Nancy, still I feel that the slogan is valid. According to you, what's the new concept?

Nancy Golden
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Re: It takes a village
Nancy Golden   10/14/2013 9:46:29 AM
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My design, the slogan is valid in some corporate cultures and a local fast food franchise, Boston Market, exemplifies customer service every time we eat there. But I have gone into a large retail electronics franchise on several occasions (different locations) needing service only to watch bored young employees standing in clusters talking among themselves. Approaching the group with a request for help, one employee would reluctantly tear themselves away, and escape any service as soon as possible. This behavior would never be tolerated "back in the day." Tech support has gone downhill - either it is nonexistent, it has so many layers to get to a knowledgeable person that it is an exercise in frustration, or a fee is charged. I think there are still some companies that focus on customer service, but there are different facets to the problem for those who don't. Some are simply financial decisions as to how much service is extended, some have to do with resource allocation, some simply with company philosophy, and part of the problem is that there has been a value shift in our culture with an intense focus on self, and that does not translate well to "Customer is King" from the employee's perspective. Of course that opens up a whole other topic that belongs under a more cultural-sociological venue.

Ann R. Thryft
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Re: It takes a village
Ann R. Thryft   10/17/2013 6:34:23 PM
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I've had experiences exactly like Nancy's, and I, too, remember when such lousy service and attitudes would never be tolerated. This discussion makes me wonder if this is one reason so many people have gone to online shopping. My main reason for shopping online is finding stuff not offered locally, and that's probably a big reason for many. But I also wonder how many people have gone to online because in person can be such an awful experience.

Nancy Golden
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Re: It takes a village
Nancy Golden   10/17/2013 7:52:26 PM
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Actually Ann, that is one of the reasons that I hesitate to online shop. I still have a strong desire for human interaction in the buying process regarding products that I am not familiar with. I only buy online when I am confident in the product and am fairly certain I won't need customer service. I still go to a brick and mortar if I think it's a possibility so that i will have some alternatives if I have problems - I really dislike the hassle of mailing returns and paying shipping when shipping for returns are not guaranteed. No matter how inconvenient or incompetent the customer service I receive at the un-named electronics store... I can always go to their management level to get satisfaction. Fun and happy experience - maybe not - but beats the alternative of mail refunds or nonexistent help when problems arise.

Ann R. Thryft
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Re: It takes a village
Ann R. Thryft   10/21/2013 1:02:51 PM
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Nancy, I've had lousy experiences shopping online, too. But not nearly as many as I used to have, and not nearly as many as I've had in person. I buy mostly books, music, clothes, shoes, cosmetics, household goods and appliances online. Most of those I purchase from known, trusted sources with good customer service. And if I get lousy customer service from one individual at a trusted source I complain: loudly and a lot, until the problem is fixed. I do agree about the shipping charges for returns--that's the biggest turnoff for me. But in all of these categories I don't have a choice: I have to buy online because whatever it is isn't available locally.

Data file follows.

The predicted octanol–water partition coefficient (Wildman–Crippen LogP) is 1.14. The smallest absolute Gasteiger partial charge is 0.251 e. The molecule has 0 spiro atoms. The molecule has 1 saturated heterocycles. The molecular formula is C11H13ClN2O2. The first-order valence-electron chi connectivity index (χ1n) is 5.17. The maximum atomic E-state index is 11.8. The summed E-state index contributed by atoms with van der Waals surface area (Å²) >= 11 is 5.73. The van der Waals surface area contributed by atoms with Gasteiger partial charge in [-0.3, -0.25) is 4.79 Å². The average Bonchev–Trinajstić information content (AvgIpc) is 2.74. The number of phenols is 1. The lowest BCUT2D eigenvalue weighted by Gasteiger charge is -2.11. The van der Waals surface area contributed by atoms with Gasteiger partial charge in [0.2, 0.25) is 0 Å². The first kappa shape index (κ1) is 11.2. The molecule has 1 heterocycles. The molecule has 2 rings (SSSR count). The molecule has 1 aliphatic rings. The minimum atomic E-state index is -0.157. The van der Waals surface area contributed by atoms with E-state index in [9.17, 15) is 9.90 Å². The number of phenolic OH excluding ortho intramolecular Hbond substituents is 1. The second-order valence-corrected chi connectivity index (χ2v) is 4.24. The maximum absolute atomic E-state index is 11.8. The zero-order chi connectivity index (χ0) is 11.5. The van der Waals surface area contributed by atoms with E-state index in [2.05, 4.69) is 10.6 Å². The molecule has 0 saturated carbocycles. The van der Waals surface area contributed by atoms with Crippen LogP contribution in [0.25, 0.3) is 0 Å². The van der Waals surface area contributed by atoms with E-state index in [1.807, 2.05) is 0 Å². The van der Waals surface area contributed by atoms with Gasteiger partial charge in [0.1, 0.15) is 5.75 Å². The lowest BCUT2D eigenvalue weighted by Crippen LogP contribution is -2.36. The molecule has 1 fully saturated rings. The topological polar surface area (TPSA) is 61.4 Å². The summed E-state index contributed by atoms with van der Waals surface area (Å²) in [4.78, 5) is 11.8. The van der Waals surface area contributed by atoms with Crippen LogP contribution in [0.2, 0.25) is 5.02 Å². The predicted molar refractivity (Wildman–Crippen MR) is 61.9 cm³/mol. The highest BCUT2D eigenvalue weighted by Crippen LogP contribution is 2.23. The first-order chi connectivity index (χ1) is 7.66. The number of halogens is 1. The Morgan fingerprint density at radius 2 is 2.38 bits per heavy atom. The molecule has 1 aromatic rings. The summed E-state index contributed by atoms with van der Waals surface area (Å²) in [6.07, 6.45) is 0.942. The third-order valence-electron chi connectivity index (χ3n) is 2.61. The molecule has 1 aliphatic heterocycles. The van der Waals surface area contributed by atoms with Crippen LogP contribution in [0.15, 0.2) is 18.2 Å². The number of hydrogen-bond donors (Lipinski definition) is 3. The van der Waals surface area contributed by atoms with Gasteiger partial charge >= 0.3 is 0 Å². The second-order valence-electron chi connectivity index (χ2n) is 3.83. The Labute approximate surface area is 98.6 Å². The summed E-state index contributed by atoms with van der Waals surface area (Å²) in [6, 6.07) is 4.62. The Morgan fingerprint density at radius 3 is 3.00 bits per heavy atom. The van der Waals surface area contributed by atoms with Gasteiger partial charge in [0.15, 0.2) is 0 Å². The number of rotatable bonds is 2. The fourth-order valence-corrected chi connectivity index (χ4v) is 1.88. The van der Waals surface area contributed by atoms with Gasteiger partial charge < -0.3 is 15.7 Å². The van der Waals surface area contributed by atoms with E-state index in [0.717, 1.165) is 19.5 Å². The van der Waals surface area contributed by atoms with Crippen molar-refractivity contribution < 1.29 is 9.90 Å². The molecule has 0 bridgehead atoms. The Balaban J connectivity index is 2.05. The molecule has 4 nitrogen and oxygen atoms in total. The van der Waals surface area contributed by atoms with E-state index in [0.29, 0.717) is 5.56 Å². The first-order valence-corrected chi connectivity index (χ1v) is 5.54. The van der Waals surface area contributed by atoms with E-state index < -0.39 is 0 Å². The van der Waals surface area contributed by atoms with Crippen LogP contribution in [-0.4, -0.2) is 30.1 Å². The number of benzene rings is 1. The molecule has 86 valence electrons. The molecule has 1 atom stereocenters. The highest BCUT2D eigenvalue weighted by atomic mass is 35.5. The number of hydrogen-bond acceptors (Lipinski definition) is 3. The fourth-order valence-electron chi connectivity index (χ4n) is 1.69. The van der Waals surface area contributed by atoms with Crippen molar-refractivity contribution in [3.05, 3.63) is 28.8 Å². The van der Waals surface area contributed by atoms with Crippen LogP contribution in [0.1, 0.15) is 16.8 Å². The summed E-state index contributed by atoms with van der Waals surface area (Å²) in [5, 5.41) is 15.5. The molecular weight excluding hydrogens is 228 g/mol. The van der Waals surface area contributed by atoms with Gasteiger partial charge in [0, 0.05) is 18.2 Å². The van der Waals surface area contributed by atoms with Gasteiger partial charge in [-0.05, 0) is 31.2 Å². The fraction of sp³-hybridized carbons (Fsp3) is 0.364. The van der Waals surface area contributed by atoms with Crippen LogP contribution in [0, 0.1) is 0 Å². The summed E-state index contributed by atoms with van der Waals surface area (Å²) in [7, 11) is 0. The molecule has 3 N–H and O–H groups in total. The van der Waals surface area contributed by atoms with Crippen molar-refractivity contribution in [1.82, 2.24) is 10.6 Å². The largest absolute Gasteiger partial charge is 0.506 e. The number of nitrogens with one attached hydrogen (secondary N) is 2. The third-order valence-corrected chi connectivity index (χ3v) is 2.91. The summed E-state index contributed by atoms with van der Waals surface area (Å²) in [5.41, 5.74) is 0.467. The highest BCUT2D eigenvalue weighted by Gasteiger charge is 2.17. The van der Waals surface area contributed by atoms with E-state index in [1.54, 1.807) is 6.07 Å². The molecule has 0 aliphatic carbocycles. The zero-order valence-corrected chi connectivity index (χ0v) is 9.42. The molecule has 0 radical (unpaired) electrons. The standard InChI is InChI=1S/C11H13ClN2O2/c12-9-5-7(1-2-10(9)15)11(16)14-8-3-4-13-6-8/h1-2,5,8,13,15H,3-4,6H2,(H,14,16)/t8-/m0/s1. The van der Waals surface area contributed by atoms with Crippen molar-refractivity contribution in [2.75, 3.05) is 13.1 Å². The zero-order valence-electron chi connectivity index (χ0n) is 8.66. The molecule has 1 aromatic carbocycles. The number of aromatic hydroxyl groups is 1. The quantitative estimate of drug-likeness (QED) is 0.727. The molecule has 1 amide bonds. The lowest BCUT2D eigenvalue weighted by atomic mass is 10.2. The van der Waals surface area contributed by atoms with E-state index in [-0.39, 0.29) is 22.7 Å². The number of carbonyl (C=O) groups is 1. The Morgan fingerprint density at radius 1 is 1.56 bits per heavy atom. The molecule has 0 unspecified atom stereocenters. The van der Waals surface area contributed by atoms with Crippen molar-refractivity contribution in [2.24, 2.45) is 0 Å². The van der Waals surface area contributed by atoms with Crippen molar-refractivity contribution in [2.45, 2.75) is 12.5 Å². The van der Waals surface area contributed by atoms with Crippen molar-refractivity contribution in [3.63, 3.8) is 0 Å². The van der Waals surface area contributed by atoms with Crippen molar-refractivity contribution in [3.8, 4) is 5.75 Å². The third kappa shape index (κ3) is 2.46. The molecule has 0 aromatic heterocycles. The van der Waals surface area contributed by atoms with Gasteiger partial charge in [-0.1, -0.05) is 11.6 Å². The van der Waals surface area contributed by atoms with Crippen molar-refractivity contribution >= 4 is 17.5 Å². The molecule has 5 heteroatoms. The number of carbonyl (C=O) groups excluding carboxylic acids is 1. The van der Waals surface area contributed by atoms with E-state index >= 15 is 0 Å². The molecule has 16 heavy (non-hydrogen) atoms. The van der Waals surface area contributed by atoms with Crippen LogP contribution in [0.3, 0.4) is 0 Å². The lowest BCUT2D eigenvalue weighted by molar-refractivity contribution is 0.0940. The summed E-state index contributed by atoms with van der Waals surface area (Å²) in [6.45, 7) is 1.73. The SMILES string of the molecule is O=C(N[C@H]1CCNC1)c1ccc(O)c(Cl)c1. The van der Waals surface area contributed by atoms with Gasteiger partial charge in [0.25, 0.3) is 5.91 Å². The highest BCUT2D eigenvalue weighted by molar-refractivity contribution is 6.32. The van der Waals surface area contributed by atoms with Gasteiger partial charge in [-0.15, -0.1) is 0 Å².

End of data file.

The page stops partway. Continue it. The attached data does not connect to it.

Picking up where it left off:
Mydesign
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Re: It takes a village
Mydesign   10/21/2013 11:38:35 PM
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"But I have gone into a large retail electronics franchise on several occasions (different locations) needing service only to watch bored young employees standing in clusters talking among themselves. Approaching the group with a request for help, one employee would reluctantly tear themselves away, and escape any service as soon as possible"

Nancy, I think they have been employed for helping and briefing the products to customers. If similar things happened, it's an indisciplinary action and the customer has the right to complain about it.

Mydesign
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Deliverables
Mydesign   10/9/2013 4:25:29 AM
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"This experience showed me that, when your own efforts to understand a problem and its environment aren't enough, reaching out for additional expertise without delay can make the difference between good outcomes and slow, costly ones. It also underscores the value of good relationships with good vendors."

Jay, you are absolutely right. Only good vendors can do deliver good outcomes. The basic thing is only good vendors are able to employee good technicians/ service/developers and hence their deliverables are also prompt with high quality/standards.

Tool_maker
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Re: Deliverables
Tool_maker   10/9/2013 4:51:44 PM
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@Mydesign: Oh how I wish you were correct all of the time. I work for a vendor of sheet metal fabricating tooling. Too often we lose jobs because the customer's purchasing departments look only at the initial cost. We sell quality dies, on time, and stand behind what we produce, but many times there is little customer loyalty in business. Just as Nancy said in an earlier post, things have changed. However, it is not only in the customer service aspect of customer/vendor relations, but at the other end where we have a long relationship, but lose a contract for a few bucks to a new vendor.